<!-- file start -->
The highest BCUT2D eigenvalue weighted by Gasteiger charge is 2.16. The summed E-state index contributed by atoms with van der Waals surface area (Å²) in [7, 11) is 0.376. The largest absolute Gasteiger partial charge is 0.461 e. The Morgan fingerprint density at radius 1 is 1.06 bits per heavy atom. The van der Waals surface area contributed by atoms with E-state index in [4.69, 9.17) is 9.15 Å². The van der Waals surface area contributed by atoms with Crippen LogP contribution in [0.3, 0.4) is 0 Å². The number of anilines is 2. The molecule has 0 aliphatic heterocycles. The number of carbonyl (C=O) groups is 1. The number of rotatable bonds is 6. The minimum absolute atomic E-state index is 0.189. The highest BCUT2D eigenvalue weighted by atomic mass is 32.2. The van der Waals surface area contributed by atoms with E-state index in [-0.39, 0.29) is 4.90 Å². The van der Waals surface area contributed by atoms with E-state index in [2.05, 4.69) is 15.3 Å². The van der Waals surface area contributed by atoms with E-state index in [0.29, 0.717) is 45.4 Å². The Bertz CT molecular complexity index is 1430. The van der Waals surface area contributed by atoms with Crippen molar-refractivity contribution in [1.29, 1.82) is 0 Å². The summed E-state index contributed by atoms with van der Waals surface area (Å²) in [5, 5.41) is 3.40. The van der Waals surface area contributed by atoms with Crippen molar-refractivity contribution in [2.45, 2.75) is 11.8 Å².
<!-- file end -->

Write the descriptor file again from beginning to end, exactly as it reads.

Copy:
The highest BCUT2D eigenvalue weighted by Gasteiger charge is 2.16. The summed E-state index contributed by atoms with van der Waals surface area (Å²) in [7, 11) is 0.376. The largest absolute Gasteiger partial charge is 0.461 e. The Morgan fingerprint density at radius 1 is 1.06 bits per heavy atom. The van der Waals surface area contributed by atoms with E-state index in [4.69, 9.17) is 9.15 Å². The van der Waals surface area contributed by atoms with Crippen LogP contribution in [0.3, 0.4) is 0 Å². The number of anilines is 2. The molecule has 0 aliphatic heterocycles. The number of carbonyl (C=O) groups is 1. The number of rotatable bonds is 6. The minimum absolute atomic E-state index is 0.189. The highest BCUT2D eigenvalue weighted by atomic mass is 32.2. The van der Waals surface area contributed by atoms with E-state index in [-0.39, 0.29) is 4.90 Å². The van der Waals surface area contributed by atoms with E-state index in [2.05, 4.69) is 15.3 Å². The van der Waals surface area contributed by atoms with E-state index in [0.29, 0.717) is 45.4 Å². The Bertz CT molecular complexity index is 1430. The van der Waals surface area contributed by atoms with Crippen molar-refractivity contribution in [1.29, 1.82) is 0 Å². The summed E-state index contributed by atoms with van der Waals surface area (Å²) in [5, 5.41) is 3.40. The van der Waals surface area contributed by atoms with Crippen molar-refractivity contribution in [2.45, 2.75) is 11.8 Å².